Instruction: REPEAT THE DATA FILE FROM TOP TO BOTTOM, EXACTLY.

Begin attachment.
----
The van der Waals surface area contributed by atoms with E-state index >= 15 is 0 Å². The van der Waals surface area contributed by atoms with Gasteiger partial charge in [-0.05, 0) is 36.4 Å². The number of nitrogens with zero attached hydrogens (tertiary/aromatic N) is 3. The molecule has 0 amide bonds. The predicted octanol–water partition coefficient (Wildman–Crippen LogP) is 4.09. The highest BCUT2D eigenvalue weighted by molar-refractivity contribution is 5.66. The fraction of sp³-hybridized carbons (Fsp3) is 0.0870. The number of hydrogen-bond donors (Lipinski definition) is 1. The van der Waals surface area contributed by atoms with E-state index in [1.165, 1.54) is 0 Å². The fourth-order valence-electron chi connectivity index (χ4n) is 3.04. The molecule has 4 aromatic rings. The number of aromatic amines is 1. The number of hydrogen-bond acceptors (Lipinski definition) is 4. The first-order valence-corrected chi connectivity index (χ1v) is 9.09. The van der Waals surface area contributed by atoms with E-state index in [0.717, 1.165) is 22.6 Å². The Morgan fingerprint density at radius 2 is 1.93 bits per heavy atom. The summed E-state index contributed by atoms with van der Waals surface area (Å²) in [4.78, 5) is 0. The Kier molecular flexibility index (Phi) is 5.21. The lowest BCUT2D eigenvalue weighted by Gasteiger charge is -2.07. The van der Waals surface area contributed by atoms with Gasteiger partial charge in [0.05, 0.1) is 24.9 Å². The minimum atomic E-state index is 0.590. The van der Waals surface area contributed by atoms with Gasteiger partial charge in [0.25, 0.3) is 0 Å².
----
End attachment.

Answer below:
The van der Waals surface area contributed by atoms with E-state index >= 15 is 0 Å². The van der Waals surface area contributed by atoms with Gasteiger partial charge in [-0.05, 0) is 36.4 Å². The number of nitrogens with zero attached hydrogens (tertiary/aromatic N) is 3. The molecule has 0 amide bonds. The predicted octanol–water partition coefficient (Wildman–Crippen LogP) is 4.09. The highest BCUT2D eigenvalue weighted by molar-refractivity contribution is 5.66. The fraction of sp³-hybridized carbons (Fsp3) is 0.0870. The number of hydrogen-bond donors (Lipinski definition) is 1. The van der Waals surface area contributed by atoms with E-state index in [1.165, 1.54) is 0 Å². The fourth-order valence-electron chi connectivity index (χ4n) is 3.04. The molecule has 4 aromatic rings. The number of aromatic amines is 1. The number of hydrogen-bond acceptors (Lipinski definition) is 4. The first-order valence-corrected chi connectivity index (χ1v) is 9.09. The van der Waals surface area contributed by atoms with E-state index in [0.717, 1.165) is 22.6 Å². The Morgan fingerprint density at radius 2 is 1.93 bits per heavy atom. The summed E-state index contributed by atoms with van der Waals surface area (Å²) in [4.78, 5) is 0. The Kier molecular flexibility index (Phi) is 5.21. The lowest BCUT2D eigenvalue weighted by Gasteiger charge is -2.07. The van der Waals surface area contributed by atoms with Gasteiger partial charge in [0.05, 0.1) is 24.9 Å². The minimum atomic E-state index is 0.590. The van der Waals surface area contributed by atoms with Gasteiger partial charge in [0.25, 0.3) is 0 Å².